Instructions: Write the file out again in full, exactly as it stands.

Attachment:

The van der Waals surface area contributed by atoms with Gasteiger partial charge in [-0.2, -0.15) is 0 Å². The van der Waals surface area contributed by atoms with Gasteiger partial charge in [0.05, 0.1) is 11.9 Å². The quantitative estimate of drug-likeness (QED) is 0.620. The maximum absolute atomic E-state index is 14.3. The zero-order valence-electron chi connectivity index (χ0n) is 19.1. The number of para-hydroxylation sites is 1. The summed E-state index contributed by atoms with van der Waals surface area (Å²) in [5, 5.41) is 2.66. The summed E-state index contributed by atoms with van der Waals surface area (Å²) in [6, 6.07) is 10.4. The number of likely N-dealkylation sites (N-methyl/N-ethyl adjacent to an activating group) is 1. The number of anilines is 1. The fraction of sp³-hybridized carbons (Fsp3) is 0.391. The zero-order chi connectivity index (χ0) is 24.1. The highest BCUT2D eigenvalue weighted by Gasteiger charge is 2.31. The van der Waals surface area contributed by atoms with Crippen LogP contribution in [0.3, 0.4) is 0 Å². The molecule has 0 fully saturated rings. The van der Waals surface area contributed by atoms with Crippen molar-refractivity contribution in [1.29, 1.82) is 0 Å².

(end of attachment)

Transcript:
The van der Waals surface area contributed by atoms with Gasteiger partial charge in [-0.2, -0.15) is 0 Å². The van der Waals surface area contributed by atoms with Gasteiger partial charge in [0.05, 0.1) is 11.9 Å². The quantitative estimate of drug-likeness (QED) is 0.620. The maximum absolute atomic E-state index is 14.3. The zero-order valence-electron chi connectivity index (χ0n) is 19.1. The number of para-hydroxylation sites is 1. The summed E-state index contributed by atoms with van der Waals surface area (Å²) in [5, 5.41) is 2.66. The summed E-state index contributed by atoms with van der Waals surface area (Å²) in [6, 6.07) is 10.4. The number of likely N-dealkylation sites (N-methyl/N-ethyl adjacent to an activating group) is 1. The number of anilines is 1. The fraction of sp³-hybridized carbons (Fsp3) is 0.391. The zero-order chi connectivity index (χ0) is 24.1. The highest BCUT2D eigenvalue weighted by Gasteiger charge is 2.31. The van der Waals surface area contributed by atoms with Crippen LogP contribution in [0.3, 0.4) is 0 Å². The molecule has 0 fully saturated rings. The van der Waals surface area contributed by atoms with Crippen molar-refractivity contribution in [1.29, 1.82) is 0 Å².